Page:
“Forty-two feet? How could that ever be?”
that dumb Italian bastard answered me.
“You’re talking, but you don’t know what you’re saying!”
“I don’t know what I’m saying, you jackass!
With the dumb questions that you keep asking me.
I cannot understand my own Sicilian.
If I’m not wrong, you asked me just before
how big my feet were or what size I wore.”
And I thank God that a foreman came
who understood my words and knew my name.
He said,”You two are speaking different languages.
My friend, let me explain the mystery:
that man was asking you about your height,
and not about the size of shoes you wear.
This is the way they do things over here;
they use the foot to measure. Is that clear?”
Isn’t the meter good geometry?
Americans create obscurity when they insist on measuring with their feet...
Vincenzo Ancona’s poems are printed in Sicilian with English translation. I truly enjoyed Vincenzo Ancona’s poems because they are easy to understand, unlike some poetry with subtle nuances and symbolism that leave me with “I don’t get it”.
 Funny or sad, Ancona’s poems are like mini mental paintings created with easy to understand words. To order Vincenzo Ancona’s “Damned Language and other Poems” in the bilingual Sicilian English edition post paid with 2 CD’s included, mail a $20 check, payable to Legas Publishing, PO Box 149, Mineola, NY 11501. Legas and Arba Sicula, a non-profit cultural organization that promotes the positive image of Sicily and Sicilian contributions to Western civilization, have jointly published several new books of particular interest to those with roots in the Italian island of Sicily. For more information, contact the president of Arba Sicula: Prof. Gaetano Cipolla (Modern Foreign Languages and Classical Studies), PO Box 149, Mineola, New York 11501 or .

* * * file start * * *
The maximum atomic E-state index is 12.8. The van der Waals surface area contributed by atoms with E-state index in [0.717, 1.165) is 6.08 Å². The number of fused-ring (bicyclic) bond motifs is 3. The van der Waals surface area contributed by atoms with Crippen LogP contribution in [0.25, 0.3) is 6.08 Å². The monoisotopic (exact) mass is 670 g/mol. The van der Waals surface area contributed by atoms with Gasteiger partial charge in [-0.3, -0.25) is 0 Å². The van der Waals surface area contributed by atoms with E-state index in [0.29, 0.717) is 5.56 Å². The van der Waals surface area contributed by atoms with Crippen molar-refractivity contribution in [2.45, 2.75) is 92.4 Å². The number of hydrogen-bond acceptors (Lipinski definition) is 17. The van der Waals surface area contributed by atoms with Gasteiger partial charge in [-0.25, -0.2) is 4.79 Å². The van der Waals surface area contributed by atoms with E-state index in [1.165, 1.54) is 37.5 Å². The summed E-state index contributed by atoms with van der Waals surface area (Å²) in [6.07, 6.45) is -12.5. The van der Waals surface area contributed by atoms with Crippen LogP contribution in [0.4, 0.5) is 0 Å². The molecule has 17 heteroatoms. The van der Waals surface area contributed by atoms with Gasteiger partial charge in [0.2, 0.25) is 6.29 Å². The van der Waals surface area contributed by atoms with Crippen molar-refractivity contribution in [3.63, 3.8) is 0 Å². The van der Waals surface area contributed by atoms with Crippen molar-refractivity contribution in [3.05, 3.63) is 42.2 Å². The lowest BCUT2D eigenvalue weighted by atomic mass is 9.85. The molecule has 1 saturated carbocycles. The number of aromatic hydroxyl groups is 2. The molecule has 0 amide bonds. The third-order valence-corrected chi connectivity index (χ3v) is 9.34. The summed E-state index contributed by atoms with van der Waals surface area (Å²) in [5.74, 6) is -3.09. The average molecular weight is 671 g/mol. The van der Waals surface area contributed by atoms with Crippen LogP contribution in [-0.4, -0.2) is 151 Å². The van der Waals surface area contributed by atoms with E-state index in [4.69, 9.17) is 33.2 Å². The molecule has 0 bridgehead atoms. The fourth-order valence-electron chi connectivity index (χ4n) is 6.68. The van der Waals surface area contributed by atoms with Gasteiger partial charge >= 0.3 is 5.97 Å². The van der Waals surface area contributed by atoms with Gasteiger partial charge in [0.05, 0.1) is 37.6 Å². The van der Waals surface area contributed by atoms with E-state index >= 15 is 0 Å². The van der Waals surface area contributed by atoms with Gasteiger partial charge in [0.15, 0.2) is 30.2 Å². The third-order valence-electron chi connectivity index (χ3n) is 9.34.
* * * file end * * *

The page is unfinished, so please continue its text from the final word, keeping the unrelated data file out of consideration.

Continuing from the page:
Vincenzo Ancona’s Malidittu la lingua/Damned Language, recently reprinted in a new format and with two accompanying CD’s or one DVD of the poet reciting his work in Sicilian. Ancona’s book is certainly well known to the members of Arba Sicula, especially those who live in the New York area. Ancona was an institution in the Castellamare del Golfo community and still is remembered with affection and admiration. His book had been out of print for a number of years and it was reprinted in a more elegant edition at the request of many people. Legas, PO Box 149, Mineola, NY 11501.
More Legas titles of interest:
G. Summerfield, Remembering Sicily: Short Stories and Poems, $15
G. Pilato, Sicilian Women (interviews with 12 Sicilian women) 90 pp, $13
G. Quatriglio, A Thousand Years in Sicily, 228 pp. 3rd edition, $16
E. Carollo, America! America! (Italian/ English), $12
H. Barbera, Medieval Sicily: the First Absolute State, 152 pp, $12
Adding to the English language learner’s confusion are expressions and idioms, like fly-by-night, fly off the handle, fly in the ointment or fly by the seat of your pants, as in “I had to entertain visitors from Italy. I didn’t know their language, so I just flew by the seat of my pants”.
 Meaning: to do something by instinct and feel without any earlier experience or instructions.
 Origin: this phrase was popular among members of the U.S. Army Air Corps in the 1930s. Often, there were few or no instruments on the planes and sometimes the instruments didn’t work. So a pilot had to sit tight (on the seat of his pants) and fly an airplane by instinct. Today if you’re doing any kind of project and there are no instructions, you may have to “fly by the seat of your pants” (you just go by intuition, natural or common sense). Italian Americans born in the U.S.A. are lucky they did not have to work hard to learn how to speak English.